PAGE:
It makes me very proud that my children see me using my talents to empower others and they see everyday that that life is possible for them. I am proud of myself for not just doing something with my life but BEING somebody with my life, and that I am blessed to be a voice for those that are often not being heard.

What is the legacy of change you want to leave behind?

It sounds hokey, but be the change you want to see in the world. And then go big or go home.

What would your kids say about all of this?

Lol. My kids usually say, Mooommmm, are you talking about breastfeeding again???? and then just want us all to go bike riding.

Philanthropic Friday – Philanthropic Moms Honor Roll

Monday, July 2nd, 2012

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They say a picture is worth a thousand words — take a look at this stunning image of the energetic, epervisent and ever-eager to make the world a better place, Suzanne Chan and you will get her completely. She is at once chic  (really how amazing did she look at the RBF gala?!?!) and grounded. And from the moment I met her I got the message loud and clear – she is  just one of those women who makes even the challenging possible. She impresses me over and again with her willingness to jump in and make it so in very real ways. She has a strong internal compass and has a loving way of keeping all those around her headed in the right direction. And for that reason and a million more, meet Suzanne!

Suzanne Chan

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Mom Confessionals

What makes you a Philanthropic Mom?

I hardly consider myself a philanthropic mom.  It’s just something that all moms feel innately I think, to do good, to give back.  It’s the need to nurture in us.  When I first started blogging, it was about sharing my path to parenthood with likeminded individuals, sharing my pain and sharing my joy.  It now has evolved into so much more where my words mean something to people and sometimes influences people.  It’s a powerful thing that shouldn’t be wasted.  That’s why, along with 3 amazing women I connected with online, we started Trumpeting Media.  A company which is dedicated to using Social Media for the Social Good.  We aim to help brands spread their message while doing some social good.  Getting involved with organizations like RBaby Foundation and St. Judes are a natural fit for us moms.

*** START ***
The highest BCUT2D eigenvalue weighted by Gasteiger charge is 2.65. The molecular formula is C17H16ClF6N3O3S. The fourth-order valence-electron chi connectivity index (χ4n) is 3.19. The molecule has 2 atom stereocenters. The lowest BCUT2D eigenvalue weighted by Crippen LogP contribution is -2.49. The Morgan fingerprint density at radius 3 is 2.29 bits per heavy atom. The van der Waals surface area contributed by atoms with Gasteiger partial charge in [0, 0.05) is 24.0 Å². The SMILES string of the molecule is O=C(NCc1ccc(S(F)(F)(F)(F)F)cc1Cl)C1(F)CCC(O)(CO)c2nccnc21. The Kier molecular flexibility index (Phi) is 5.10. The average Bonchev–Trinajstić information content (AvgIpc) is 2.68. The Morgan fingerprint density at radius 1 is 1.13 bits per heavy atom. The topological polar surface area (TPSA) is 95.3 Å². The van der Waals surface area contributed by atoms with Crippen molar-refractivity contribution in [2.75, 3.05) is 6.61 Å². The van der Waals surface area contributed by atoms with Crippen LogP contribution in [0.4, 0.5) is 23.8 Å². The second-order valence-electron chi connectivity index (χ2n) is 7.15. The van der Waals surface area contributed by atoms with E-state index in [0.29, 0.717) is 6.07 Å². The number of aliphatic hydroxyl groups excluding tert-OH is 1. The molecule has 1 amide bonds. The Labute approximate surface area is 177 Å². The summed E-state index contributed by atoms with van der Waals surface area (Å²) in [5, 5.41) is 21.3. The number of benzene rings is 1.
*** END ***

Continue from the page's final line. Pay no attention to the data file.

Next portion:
What is an early or stand-out memory of community service, philanthropic commitment or another way in which you felt strongly connected to  an issue in the bigger world?

I remember each year starting in high school collecting shoe boxes and filling them up for Operation Christmas Child, a program through Samaritan’s Purse, an international relief organization.  I did this for many years and it was one of my favorite projects to do.  I would stock up on random small items through out the year in preparation.  When Target started their $1 section, I was like a kid in a candy store.  Tons of perfect items to fill the many shoe boxes I wanted to fill.  The idea of personalizing a box for a girl or boy, selecting the age group you wanted to work with and bringing a smile to a child who needed it so much just touched me in so many ways.  Even when times were tough, I always aimed to fill at least 5 boxes each Christmas because as tough as I had it, I was still a lucky gal.  I actually can’t wait to engage in this project this year with my little girl who turns 5 this Saturday. I am always in awe of the overwhelming amount of gifts she gets, it would be a great lesson to teach her at an early age to give to those less fortunate.